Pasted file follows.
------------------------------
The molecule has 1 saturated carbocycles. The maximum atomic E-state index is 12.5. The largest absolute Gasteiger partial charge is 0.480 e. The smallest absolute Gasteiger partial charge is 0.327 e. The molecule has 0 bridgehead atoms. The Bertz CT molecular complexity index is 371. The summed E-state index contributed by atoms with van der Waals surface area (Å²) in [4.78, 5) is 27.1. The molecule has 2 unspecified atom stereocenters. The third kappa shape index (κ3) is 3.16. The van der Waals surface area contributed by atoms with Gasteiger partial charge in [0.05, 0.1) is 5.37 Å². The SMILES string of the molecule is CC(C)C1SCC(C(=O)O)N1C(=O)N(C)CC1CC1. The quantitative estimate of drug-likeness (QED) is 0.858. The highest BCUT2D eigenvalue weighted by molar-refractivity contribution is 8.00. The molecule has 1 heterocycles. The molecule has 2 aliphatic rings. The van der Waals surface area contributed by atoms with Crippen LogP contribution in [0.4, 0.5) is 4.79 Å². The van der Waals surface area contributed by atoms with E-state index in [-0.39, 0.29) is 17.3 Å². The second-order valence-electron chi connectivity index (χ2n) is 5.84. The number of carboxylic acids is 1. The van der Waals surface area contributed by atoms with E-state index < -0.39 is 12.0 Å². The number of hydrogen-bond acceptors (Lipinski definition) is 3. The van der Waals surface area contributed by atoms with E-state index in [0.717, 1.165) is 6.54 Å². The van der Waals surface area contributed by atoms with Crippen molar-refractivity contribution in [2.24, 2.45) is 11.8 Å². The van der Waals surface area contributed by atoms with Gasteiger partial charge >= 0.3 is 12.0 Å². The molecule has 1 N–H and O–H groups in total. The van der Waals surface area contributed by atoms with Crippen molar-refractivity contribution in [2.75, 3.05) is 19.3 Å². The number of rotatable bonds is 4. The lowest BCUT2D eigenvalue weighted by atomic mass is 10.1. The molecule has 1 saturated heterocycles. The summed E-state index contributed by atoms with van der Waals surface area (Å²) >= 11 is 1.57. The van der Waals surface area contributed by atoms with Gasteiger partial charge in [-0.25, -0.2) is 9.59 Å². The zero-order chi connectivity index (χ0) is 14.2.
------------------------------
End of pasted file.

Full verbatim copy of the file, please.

The molecule has 1 saturated carbocycles. The maximum atomic E-state index is 12.5. The largest absolute Gasteiger partial charge is 0.480 e. The smallest absolute Gasteiger partial charge is 0.327 e. The molecule has 0 bridgehead atoms. The Bertz CT molecular complexity index is 371. The summed E-state index contributed by atoms with van der Waals surface area (Å²) in [4.78, 5) is 27.1. The molecule has 2 unspecified atom stereocenters. The third kappa shape index (κ3) is 3.16. The van der Waals surface area contributed by atoms with Gasteiger partial charge in [0.05, 0.1) is 5.37 Å². The SMILES string of the molecule is CC(C)C1SCC(C(=O)O)N1C(=O)N(C)CC1CC1. The quantitative estimate of drug-likeness (QED) is 0.858. The highest BCUT2D eigenvalue weighted by molar-refractivity contribution is 8.00. The molecule has 1 heterocycles. The molecule has 2 aliphatic rings. The van der Waals surface area contributed by atoms with Crippen LogP contribution in [0.4, 0.5) is 4.79 Å². The van der Waals surface area contributed by atoms with E-state index in [-0.39, 0.29) is 17.3 Å². The second-order valence-electron chi connectivity index (χ2n) is 5.84. The number of carboxylic acids is 1. The van der Waals surface area contributed by atoms with E-state index < -0.39 is 12.0 Å². The number of hydrogen-bond acceptors (Lipinski definition) is 3. The van der Waals surface area contributed by atoms with E-state index in [0.717, 1.165) is 6.54 Å². The van der Waals surface area contributed by atoms with Crippen molar-refractivity contribution in [2.24, 2.45) is 11.8 Å². The van der Waals surface area contributed by atoms with Gasteiger partial charge >= 0.3 is 12.0 Å². The molecule has 1 N–H and O–H groups in total. The van der Waals surface area contributed by atoms with Crippen molar-refractivity contribution in [2.75, 3.05) is 19.3 Å². The number of rotatable bonds is 4. The lowest BCUT2D eigenvalue weighted by atomic mass is 10.1. The molecule has 1 saturated heterocycles. The summed E-state index contributed by atoms with van der Waals surface area (Å²) >= 11 is 1.57. The van der Waals surface area contributed by atoms with Gasteiger partial charge in [-0.25, -0.2) is 9.59 Å². The zero-order chi connectivity index (χ0) is 14.2.